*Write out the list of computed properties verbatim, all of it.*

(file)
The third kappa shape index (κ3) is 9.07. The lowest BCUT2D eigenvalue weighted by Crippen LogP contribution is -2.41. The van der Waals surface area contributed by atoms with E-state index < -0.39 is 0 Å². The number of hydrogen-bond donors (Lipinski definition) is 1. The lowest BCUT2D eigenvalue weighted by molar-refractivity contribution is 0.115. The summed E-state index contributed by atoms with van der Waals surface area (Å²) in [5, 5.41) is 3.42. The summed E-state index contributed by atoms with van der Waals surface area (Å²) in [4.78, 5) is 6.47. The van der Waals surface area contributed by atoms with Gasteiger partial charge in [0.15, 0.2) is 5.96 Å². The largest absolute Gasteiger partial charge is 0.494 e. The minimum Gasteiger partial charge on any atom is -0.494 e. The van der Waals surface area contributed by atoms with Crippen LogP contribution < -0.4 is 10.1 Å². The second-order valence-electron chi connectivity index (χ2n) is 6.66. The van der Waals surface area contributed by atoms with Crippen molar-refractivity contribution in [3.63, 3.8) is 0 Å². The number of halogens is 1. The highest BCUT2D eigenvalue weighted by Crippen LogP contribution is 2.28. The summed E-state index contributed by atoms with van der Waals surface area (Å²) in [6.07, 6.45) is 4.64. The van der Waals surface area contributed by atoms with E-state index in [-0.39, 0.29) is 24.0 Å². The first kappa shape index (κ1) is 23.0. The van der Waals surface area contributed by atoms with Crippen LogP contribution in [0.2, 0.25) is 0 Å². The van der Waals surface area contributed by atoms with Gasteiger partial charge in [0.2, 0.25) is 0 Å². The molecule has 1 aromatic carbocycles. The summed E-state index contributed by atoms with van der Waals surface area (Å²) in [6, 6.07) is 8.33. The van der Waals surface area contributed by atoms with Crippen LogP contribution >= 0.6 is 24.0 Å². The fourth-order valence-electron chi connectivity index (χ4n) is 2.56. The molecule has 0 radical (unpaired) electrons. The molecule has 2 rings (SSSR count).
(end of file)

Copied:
The third kappa shape index (κ3) is 9.07. The lowest BCUT2D eigenvalue weighted by Crippen LogP contribution is -2.41. The van der Waals surface area contributed by atoms with E-state index < -0.39 is 0 Å². The number of hydrogen-bond donors (Lipinski definition) is 1. The lowest BCUT2D eigenvalue weighted by molar-refractivity contribution is 0.115. The summed E-state index contributed by atoms with van der Waals surface area (Å²) in [5, 5.41) is 3.42. The summed E-state index contributed by atoms with van der Waals surface area (Å²) in [4.78, 5) is 6.47. The van der Waals surface area contributed by atoms with Gasteiger partial charge in [0.15, 0.2) is 5.96 Å². The largest absolute Gasteiger partial charge is 0.494 e. The minimum Gasteiger partial charge on any atom is -0.494 e. The van der Waals surface area contributed by atoms with Crippen LogP contribution < -0.4 is 10.1 Å². The second-order valence-electron chi connectivity index (χ2n) is 6.66. The van der Waals surface area contributed by atoms with Crippen molar-refractivity contribution in [3.63, 3.8) is 0 Å². The number of halogens is 1. The highest BCUT2D eigenvalue weighted by Crippen LogP contribution is 2.28. The summed E-state index contributed by atoms with van der Waals surface area (Å²) in [6.07, 6.45) is 4.64. The van der Waals surface area contributed by atoms with E-state index in [-0.39, 0.29) is 24.0 Å². The first kappa shape index (κ1) is 23.0. The van der Waals surface area contributed by atoms with Crippen LogP contribution in [0.2, 0.25) is 0 Å². The van der Waals surface area contributed by atoms with Gasteiger partial charge in [0.2, 0.25) is 0 Å². The molecule has 1 aromatic carbocycles. The summed E-state index contributed by atoms with van der Waals surface area (Å²) in [6, 6.07) is 8.33. The van der Waals surface area contributed by atoms with Crippen LogP contribution >= 0.6 is 24.0 Å². The fourth-order valence-electron chi connectivity index (χ4n) is 2.56. The molecule has 0 radical (unpaired) electrons. The molecule has 2 rings (SSSR count).